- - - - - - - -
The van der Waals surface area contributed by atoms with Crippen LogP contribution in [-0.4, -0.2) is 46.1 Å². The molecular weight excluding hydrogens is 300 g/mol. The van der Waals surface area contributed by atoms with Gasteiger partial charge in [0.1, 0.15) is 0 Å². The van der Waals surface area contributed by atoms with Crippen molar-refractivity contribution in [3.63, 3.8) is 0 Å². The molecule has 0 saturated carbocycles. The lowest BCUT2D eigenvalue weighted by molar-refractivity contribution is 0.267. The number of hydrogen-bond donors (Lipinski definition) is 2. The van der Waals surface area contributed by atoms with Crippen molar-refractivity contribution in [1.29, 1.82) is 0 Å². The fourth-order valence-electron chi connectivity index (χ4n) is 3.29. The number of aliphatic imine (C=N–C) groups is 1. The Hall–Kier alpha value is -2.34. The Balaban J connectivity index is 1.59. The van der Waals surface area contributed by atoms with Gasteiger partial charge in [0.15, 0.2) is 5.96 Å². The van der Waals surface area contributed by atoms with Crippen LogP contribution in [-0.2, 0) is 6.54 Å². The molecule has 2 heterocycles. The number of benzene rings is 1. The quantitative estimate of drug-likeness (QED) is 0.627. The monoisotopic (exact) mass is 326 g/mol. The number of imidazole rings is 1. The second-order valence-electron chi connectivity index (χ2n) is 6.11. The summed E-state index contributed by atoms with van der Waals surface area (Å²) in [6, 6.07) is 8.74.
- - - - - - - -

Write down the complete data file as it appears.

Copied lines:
The van der Waals surface area contributed by atoms with Crippen LogP contribution in [-0.4, -0.2) is 46.1 Å². The molecular weight excluding hydrogens is 300 g/mol. The van der Waals surface area contributed by atoms with Gasteiger partial charge in [0.1, 0.15) is 0 Å². The van der Waals surface area contributed by atoms with Crippen molar-refractivity contribution in [3.63, 3.8) is 0 Å². The molecule has 0 saturated carbocycles. The lowest BCUT2D eigenvalue weighted by molar-refractivity contribution is 0.267. The number of hydrogen-bond donors (Lipinski definition) is 2. The van der Waals surface area contributed by atoms with Crippen molar-refractivity contribution in [1.29, 1.82) is 0 Å². The fourth-order valence-electron chi connectivity index (χ4n) is 3.29. The number of aliphatic imine (C=N–C) groups is 1. The Hall–Kier alpha value is -2.34. The Balaban J connectivity index is 1.59. The van der Waals surface area contributed by atoms with Gasteiger partial charge in [0.15, 0.2) is 5.96 Å². The van der Waals surface area contributed by atoms with Crippen LogP contribution in [-0.2, 0) is 6.54 Å². The molecule has 2 heterocycles. The number of benzene rings is 1. The quantitative estimate of drug-likeness (QED) is 0.627. The monoisotopic (exact) mass is 326 g/mol. The number of imidazole rings is 1. The second-order valence-electron chi connectivity index (χ2n) is 6.11. The summed E-state index contributed by atoms with van der Waals surface area (Å²) in [6, 6.07) is 8.74.